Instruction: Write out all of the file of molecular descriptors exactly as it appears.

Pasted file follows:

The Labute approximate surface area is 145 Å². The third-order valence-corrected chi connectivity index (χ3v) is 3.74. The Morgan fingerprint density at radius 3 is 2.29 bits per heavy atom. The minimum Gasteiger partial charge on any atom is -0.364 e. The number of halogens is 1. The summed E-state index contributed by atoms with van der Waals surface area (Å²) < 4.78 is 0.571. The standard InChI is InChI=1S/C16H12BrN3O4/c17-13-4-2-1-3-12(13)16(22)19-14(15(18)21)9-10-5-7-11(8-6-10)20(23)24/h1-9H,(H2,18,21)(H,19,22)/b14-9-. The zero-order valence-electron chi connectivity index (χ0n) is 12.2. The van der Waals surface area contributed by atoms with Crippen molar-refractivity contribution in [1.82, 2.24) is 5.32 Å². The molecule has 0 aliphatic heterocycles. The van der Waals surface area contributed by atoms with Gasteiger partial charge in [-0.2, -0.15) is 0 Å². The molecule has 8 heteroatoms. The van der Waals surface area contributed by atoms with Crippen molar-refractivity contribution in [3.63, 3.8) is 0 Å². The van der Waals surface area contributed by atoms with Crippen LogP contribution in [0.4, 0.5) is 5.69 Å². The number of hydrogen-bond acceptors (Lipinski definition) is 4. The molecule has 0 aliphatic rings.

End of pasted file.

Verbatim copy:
The Labute approximate surface area is 145 Å². The third-order valence-corrected chi connectivity index (χ3v) is 3.74. The Morgan fingerprint density at radius 3 is 2.29 bits per heavy atom. The minimum Gasteiger partial charge on any atom is -0.364 e. The number of halogens is 1. The summed E-state index contributed by atoms with van der Waals surface area (Å²) < 4.78 is 0.571. The standard InChI is InChI=1S/C16H12BrN3O4/c17-13-4-2-1-3-12(13)16(22)19-14(15(18)21)9-10-5-7-11(8-6-10)20(23)24/h1-9H,(H2,18,21)(H,19,22)/b14-9-. The zero-order valence-electron chi connectivity index (χ0n) is 12.2. The van der Waals surface area contributed by atoms with Crippen molar-refractivity contribution in [1.82, 2.24) is 5.32 Å². The molecule has 0 aliphatic heterocycles. The van der Waals surface area contributed by atoms with Gasteiger partial charge in [-0.2, -0.15) is 0 Å². The molecule has 8 heteroatoms. The van der Waals surface area contributed by atoms with Crippen molar-refractivity contribution in [3.63, 3.8) is 0 Å². The van der Waals surface area contributed by atoms with Crippen LogP contribution in [0.4, 0.5) is 5.69 Å². The number of hydrogen-bond acceptors (Lipinski definition) is 4. The molecule has 0 aliphatic rings.